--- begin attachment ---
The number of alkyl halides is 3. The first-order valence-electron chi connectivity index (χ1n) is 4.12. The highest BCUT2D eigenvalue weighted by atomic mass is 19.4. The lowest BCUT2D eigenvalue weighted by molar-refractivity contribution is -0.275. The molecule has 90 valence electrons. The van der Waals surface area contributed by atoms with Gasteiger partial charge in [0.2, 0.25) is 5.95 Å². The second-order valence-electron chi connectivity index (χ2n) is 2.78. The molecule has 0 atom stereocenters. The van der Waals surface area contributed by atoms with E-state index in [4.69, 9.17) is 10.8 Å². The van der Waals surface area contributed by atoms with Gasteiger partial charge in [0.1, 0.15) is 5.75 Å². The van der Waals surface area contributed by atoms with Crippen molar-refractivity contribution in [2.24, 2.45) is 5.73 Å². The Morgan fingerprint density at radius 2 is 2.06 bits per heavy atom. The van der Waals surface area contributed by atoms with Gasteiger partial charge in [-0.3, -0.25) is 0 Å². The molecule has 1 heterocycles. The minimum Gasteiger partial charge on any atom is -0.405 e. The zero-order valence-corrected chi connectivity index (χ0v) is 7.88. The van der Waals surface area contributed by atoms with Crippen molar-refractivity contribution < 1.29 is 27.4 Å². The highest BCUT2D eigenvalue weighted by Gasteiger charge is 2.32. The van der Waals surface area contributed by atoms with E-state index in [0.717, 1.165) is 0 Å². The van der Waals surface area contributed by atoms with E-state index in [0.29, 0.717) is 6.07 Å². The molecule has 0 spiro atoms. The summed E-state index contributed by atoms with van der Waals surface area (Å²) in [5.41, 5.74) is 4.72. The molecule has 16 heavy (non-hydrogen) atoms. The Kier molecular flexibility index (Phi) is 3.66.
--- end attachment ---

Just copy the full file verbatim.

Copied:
The number of alkyl halides is 3. The first-order valence-electron chi connectivity index (χ1n) is 4.12. The highest BCUT2D eigenvalue weighted by atomic mass is 19.4. The lowest BCUT2D eigenvalue weighted by molar-refractivity contribution is -0.275. The molecule has 90 valence electrons. The van der Waals surface area contributed by atoms with Gasteiger partial charge in [0.2, 0.25) is 5.95 Å². The second-order valence-electron chi connectivity index (χ2n) is 2.78. The molecule has 0 atom stereocenters. The van der Waals surface area contributed by atoms with E-state index in [4.69, 9.17) is 10.8 Å². The van der Waals surface area contributed by atoms with Gasteiger partial charge in [0.1, 0.15) is 5.75 Å². The van der Waals surface area contributed by atoms with Crippen molar-refractivity contribution in [2.24, 2.45) is 5.73 Å². The Morgan fingerprint density at radius 2 is 2.06 bits per heavy atom. The van der Waals surface area contributed by atoms with Gasteiger partial charge in [-0.3, -0.25) is 0 Å². The molecule has 1 heterocycles. The minimum Gasteiger partial charge on any atom is -0.405 e. The zero-order valence-corrected chi connectivity index (χ0v) is 7.88. The van der Waals surface area contributed by atoms with Crippen molar-refractivity contribution < 1.29 is 27.4 Å². The highest BCUT2D eigenvalue weighted by Gasteiger charge is 2.32. The van der Waals surface area contributed by atoms with E-state index in [0.717, 1.165) is 0 Å². The van der Waals surface area contributed by atoms with E-state index in [0.29, 0.717) is 6.07 Å². The molecule has 0 spiro atoms. The summed E-state index contributed by atoms with van der Waals surface area (Å²) in [5.41, 5.74) is 4.72. The molecule has 16 heavy (non-hydrogen) atoms. The Kier molecular flexibility index (Phi) is 3.66.